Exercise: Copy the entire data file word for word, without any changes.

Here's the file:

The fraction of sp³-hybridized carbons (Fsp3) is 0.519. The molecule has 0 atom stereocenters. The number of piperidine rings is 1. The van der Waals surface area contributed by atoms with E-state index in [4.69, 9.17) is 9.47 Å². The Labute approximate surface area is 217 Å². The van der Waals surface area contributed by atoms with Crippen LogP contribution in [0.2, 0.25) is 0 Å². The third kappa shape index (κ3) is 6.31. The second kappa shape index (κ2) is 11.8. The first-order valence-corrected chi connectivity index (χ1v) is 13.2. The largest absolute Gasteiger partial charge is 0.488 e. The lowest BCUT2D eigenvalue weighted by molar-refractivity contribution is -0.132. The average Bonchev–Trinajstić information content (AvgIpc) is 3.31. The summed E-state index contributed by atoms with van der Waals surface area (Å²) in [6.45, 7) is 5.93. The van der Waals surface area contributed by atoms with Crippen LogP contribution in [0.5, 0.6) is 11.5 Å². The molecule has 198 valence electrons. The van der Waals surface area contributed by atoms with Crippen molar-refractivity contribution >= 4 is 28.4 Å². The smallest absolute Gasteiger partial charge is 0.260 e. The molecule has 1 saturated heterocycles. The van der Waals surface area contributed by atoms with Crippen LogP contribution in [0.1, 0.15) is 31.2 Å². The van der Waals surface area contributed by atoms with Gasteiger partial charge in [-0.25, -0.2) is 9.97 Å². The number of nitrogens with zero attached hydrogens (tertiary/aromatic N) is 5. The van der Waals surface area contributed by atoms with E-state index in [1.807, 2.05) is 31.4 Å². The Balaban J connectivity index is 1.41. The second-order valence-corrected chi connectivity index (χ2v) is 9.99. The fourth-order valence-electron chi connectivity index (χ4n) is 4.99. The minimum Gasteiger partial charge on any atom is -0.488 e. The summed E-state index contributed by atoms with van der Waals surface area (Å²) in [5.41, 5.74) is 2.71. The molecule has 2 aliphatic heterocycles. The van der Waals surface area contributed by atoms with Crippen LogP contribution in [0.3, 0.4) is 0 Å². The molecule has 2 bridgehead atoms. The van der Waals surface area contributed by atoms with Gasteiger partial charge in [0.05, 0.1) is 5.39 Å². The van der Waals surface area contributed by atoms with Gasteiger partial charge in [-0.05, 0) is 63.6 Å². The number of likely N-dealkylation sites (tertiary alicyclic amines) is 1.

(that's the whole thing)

The fraction of sp³-hybridized carbons (Fsp3) is 0.519. The molecule has 0 atom stereocenters. The number of piperidine rings is 1. The van der Waals surface area contributed by atoms with E-state index in [4.69, 9.17) is 9.47 Å². The Labute approximate surface area is 217 Å². The van der Waals surface area contributed by atoms with Crippen LogP contribution in [0.2, 0.25) is 0 Å². The third kappa shape index (κ3) is 6.31. The second kappa shape index (κ2) is 11.8. The first-order valence-corrected chi connectivity index (χ1v) is 13.2. The largest absolute Gasteiger partial charge is 0.488 e. The lowest BCUT2D eigenvalue weighted by molar-refractivity contribution is -0.132. The average Bonchev–Trinajstić information content (AvgIpc) is 3.31. The summed E-state index contributed by atoms with van der Waals surface area (Å²) in [6.45, 7) is 5.93. The van der Waals surface area contributed by atoms with Crippen LogP contribution in [0.5, 0.6) is 11.5 Å². The molecule has 198 valence electrons. The van der Waals surface area contributed by atoms with Crippen molar-refractivity contribution >= 4 is 28.4 Å². The smallest absolute Gasteiger partial charge is 0.260 e. The molecule has 1 saturated heterocycles. The van der Waals surface area contributed by atoms with Crippen LogP contribution in [0.1, 0.15) is 31.2 Å². The van der Waals surface area contributed by atoms with Gasteiger partial charge in [-0.25, -0.2) is 9.97 Å². The number of nitrogens with zero attached hydrogens (tertiary/aromatic N) is 5. The van der Waals surface area contributed by atoms with E-state index in [1.807, 2.05) is 31.4 Å². The Balaban J connectivity index is 1.41. The second-order valence-corrected chi connectivity index (χ2v) is 9.99. The fourth-order valence-electron chi connectivity index (χ4n) is 4.99. The minimum Gasteiger partial charge on any atom is -0.488 e. The summed E-state index contributed by atoms with van der Waals surface area (Å²) in [5.41, 5.74) is 2.71. The molecule has 2 aliphatic heterocycles. The van der Waals surface area contributed by atoms with Crippen LogP contribution in [0.3, 0.4) is 0 Å². The molecule has 2 bridgehead atoms. The van der Waals surface area contributed by atoms with Gasteiger partial charge in [0.05, 0.1) is 5.39 Å². The van der Waals surface area contributed by atoms with Gasteiger partial charge in [-0.05, 0) is 63.6 Å². The number of likely N-dealkylation sites (tertiary alicyclic amines) is 1.